### Modular Escher

There’s a wonderful application of modular transformations and conformal mappings in Escher’s The Print Gallery. In it, one sees, through a row of arched windows, a young man looking at a painting of a harbour scene. The painting mushrooms out of its frame, and on the waterfront one sees the museum, with its row of arched windows.

What’s going on mathematically in the picture was figured out this past summer by some Dutch mathematicians. Their site is filled with all kinds of wonderful stuff, including alternate renderings of *The Print Gallery* using different modular transformations.

Consider an ordinary image on the plane. View it as a function of w, the complex coordinate on the plane. It is, of course, periodic under 2π rotations of the plane.

w ~ e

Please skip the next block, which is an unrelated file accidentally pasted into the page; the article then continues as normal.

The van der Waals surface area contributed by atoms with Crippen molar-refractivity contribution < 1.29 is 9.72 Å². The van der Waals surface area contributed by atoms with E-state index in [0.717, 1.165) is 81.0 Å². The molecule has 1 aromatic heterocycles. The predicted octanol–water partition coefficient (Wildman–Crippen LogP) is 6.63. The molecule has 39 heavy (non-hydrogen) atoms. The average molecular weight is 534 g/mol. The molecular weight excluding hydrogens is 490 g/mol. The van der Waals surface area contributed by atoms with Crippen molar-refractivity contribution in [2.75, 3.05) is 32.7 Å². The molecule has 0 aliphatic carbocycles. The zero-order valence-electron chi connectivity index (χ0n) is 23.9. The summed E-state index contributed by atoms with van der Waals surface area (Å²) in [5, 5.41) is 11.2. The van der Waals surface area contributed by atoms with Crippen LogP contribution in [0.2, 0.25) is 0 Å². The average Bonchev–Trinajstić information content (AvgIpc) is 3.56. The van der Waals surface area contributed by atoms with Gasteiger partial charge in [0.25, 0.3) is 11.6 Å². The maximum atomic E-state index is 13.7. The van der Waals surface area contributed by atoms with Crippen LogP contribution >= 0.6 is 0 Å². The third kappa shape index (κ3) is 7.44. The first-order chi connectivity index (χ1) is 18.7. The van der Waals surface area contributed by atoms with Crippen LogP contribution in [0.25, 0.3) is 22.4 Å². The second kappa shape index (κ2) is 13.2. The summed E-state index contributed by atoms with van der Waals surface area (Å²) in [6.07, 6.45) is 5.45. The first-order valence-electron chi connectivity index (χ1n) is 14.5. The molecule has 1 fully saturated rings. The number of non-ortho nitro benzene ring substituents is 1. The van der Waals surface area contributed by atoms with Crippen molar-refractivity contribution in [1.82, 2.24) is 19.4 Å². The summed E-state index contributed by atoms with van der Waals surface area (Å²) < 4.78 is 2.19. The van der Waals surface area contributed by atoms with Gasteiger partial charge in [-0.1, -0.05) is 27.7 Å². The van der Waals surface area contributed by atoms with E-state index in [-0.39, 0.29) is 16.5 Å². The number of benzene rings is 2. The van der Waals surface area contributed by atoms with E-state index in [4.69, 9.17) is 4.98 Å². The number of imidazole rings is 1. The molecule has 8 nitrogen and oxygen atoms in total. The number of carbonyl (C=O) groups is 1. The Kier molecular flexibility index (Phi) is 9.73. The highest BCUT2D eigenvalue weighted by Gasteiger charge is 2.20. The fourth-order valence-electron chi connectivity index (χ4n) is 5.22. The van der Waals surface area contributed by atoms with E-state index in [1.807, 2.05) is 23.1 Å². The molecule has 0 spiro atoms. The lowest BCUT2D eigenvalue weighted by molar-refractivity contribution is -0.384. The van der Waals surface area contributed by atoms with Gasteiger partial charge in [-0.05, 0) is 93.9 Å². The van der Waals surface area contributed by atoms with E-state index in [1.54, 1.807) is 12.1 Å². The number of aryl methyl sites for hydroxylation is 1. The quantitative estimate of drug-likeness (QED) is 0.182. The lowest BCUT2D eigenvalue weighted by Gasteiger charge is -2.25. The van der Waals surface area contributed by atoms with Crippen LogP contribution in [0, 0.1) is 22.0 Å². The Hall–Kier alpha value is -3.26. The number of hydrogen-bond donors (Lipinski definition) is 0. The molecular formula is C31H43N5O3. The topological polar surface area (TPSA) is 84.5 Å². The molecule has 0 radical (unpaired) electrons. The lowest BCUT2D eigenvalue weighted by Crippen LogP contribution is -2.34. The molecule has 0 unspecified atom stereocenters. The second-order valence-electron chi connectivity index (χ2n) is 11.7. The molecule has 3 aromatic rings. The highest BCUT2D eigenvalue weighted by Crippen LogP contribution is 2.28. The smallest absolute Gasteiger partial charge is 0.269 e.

^{2π i}w

A “Droste effect” picture (after the Dutch Chocolate company, whose boxes have a picture of a young woman holding a box which has a picture of a young woman …) has a second periodicity under constant rescalings

w ~ r w

for some r > 0 (r = 256 is the factor relevant to *The Print Gallery*).

This, as you know, defines a torus. And we can conformally map it via

z = log(w)

where now the periodicities are

z/(2πi) ~ z/(2πi) + 1 ~ z/(2πi) + τ

with

τ = i log(r)/(2π)

Next perform a modular transformation of the torus.

z’ = z/(cτ+d)

τ’ = (aτ+b)/(cτ+d)

where a,b,c,d are integers satisfying ad-bc = 1. Finally, conformally map back

w’ = e

^{ z’}

The picture in the w’ plane is Escher’s picture, if the original “Droste” picture was the w plane.

You can see this all worked through in detail, with wonderful illustrations here.

Posted by distler at October 17, 2002 6:11 PM
Wahoo! I’m so glad to finally know the term “Droste Effect.” I’ve always called it the “Garfield Band-Aid Thingy,” named after the band-aid that has a picture of Garfield on it who’s wearing a band-aid…Needless to say, I feel enlightened. Your equations, however…:)